JOHNSON BASKETBALL TEST
Johnson basketball test battery is the oldest but most used basketball skill test. It was created in 1934 by L. William Johnson during his research work for a master thesis in his course. It consists of seven test items, this basketball test battery consists of three items of basic skills and four items of potential basketball ability which are described below:-
Basic Basketball Skill Test Items
- Field goal speed test
- Basketball Throw for Accuracy
- Basketball Dribble Test
Potential Basketball Ability Test Items
- Jump and reach
- Run dodging
- Iowa Modification of the Brace Rest
JOHNSON BASIC BASKETBALL SKILL TEST ITEMS:
To establish the validity of the Basketball Test Battery, L. William Johnson created two groups of 180 high school basketball boys, which he divided into GOOD and POOR. The good boy’s group included basketball players who represented on school basketball teams and the boy’s POOR group included basketball players who were not selected to represent their school basketball team.
There were 50 boys in the first good group and 130 boys in the second poor group. A validity coefficient of 0.88 was reported between the test scores of the boy’s group from both groups. They have reported the reliability and validity coefficients of the Basic Basketball Test Item Battery as 0.93 and 0.84, respectively.
The three items for the basic basketball skill test in the Johnson Basketball Battery are summarized below:-
JOHNSON FIELD GOAL SPEED TEST – The tester asks the basketball player to stand at any position under the basket and the maximum number of baskets he needs to make in 30 seconds which provides a score for this test. This item measures the player’s ability to consistently score field goals as quickly as possible under time pressure.
JOHNSON BASKETBALL THROW FOR ACCURACY [Passing Skill] – This test measures the ability of a consistently accurate throw and the strength of the shoulder. In this test, a circular or rectangular target is placed on the wall which is installed 14 inches above the ground. The player is placed 40 feet away from the target and is asked to hit the ball in the center. The player can use the hook pass or overhand pass method to hit the target with the ball.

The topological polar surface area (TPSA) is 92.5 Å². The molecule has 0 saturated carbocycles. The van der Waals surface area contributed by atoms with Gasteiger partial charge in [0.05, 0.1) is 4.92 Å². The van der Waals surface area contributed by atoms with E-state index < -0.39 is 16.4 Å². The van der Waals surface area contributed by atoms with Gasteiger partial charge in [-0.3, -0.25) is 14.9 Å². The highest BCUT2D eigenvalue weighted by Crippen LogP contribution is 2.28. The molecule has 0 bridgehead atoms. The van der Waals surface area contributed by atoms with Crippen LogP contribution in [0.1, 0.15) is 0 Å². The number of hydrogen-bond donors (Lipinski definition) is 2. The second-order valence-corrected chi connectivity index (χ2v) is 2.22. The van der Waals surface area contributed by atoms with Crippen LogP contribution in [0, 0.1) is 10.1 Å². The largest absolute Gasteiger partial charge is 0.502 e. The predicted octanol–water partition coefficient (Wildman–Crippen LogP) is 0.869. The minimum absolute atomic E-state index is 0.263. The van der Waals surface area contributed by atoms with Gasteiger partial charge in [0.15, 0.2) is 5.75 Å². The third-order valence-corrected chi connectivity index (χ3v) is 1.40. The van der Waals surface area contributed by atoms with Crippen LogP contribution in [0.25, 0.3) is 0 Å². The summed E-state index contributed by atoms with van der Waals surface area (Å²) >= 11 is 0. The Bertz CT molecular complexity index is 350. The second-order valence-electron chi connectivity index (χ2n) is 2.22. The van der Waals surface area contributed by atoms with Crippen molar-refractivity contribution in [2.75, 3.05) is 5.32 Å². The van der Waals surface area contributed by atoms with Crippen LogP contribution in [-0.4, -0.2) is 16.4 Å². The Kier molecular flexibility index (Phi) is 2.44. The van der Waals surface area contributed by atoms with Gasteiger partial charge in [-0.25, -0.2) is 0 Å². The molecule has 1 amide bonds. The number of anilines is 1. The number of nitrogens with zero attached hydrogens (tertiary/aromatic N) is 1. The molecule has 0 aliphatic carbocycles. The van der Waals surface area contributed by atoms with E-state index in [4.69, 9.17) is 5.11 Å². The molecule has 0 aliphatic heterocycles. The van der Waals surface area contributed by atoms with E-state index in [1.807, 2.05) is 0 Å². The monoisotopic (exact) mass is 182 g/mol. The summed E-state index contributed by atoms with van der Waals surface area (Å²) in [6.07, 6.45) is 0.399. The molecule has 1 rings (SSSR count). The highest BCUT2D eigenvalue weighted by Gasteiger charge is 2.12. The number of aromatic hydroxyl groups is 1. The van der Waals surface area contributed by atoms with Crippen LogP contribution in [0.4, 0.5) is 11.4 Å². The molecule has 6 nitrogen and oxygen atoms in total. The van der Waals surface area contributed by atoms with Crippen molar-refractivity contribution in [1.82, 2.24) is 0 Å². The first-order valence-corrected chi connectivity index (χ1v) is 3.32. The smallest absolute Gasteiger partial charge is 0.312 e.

Size of rectangle
- Inner rectangle = 20’’ ×10’’
- Middle rectangle= 40’’ ×25’’
- Outer rectangle= 40’’ ×60’’
- Height of the target= 14’’
size of circle
- Inner circle = 18” diameter [9” radius]
- Middle circle = 38” diameter [19” radius]
- outer circle = 58” diameter [58” radius]
- Height of the target = 36” diameter
Scoring – Three points are awarded for each hit in the middle or line of the inner rectangle or circle; two points are awarded for each hit in the middle rectangle and its line. A total of ten trials, scores, are used to evaluate the Basketball Passing Test item of the Battery.
Position of the player, examiner, and recorder – Player stands immediately behind the line 40 feet from the target, the examiner stands 5 to 10 feet within the line 40 feet to the player’s right, and the recorder stands approximately from the target Stands 4 to 5 feet away on the right.
JOHNSON BASKETBALL DRIBBLE TEST – This basketball test item has been designed with the aim of measuring the ability to control the ball and the level of agility of a player.
The player has to cover the maximum distance in 30 seconds while zigzag dribbling around the obstacle. 4 cones or obstacle are placed in a straight line at a distance of six feet. The first cone or obstacle is to be placed at a distance of 12 feet from the starting line which is 6 feet wide. The player must start dribbling from one end of the starting line and reach the opposite side of the starting point, dribbling around all the cones or obstacles.
Scoring – The score is equal to the number of zones covered in 30 seconds. In short, the player gets one point for each obstacle he crosses. However, the two sides of the final constraint and the starting line mark provide two distinct points because they each represent the boundaries of the two.
The above three Johnson Basketball Basic Skill Test items constitute the Basketball Skill Test Battery and the three scores added together constitute the Johnson Basketball Test Battery score, which can be compared directly between basketballers’ scores or after converting to T scores. Basketball Skills Test Battery criteria evaluating performance skills are also reported overseas.
JOHNSON POTENTIAL BASKETBALL ABILITY TEST ITEMS- Four test items namely Footwork, Jump and Reach, Dosing Run, and Lowa Brace Test are performed without any ball-handling exercise. The reported reliability and validity coefficients for this battery are 0.89 and 0.88, respectively. Since the Johnson Potential Basketball Ability Test items are not specific to basketball, they do not use basketballs or simulate any basketball playing conditions. These are meant to evaluate the normal body movements required to play basketball, so they are considered obsolete and no longer in use.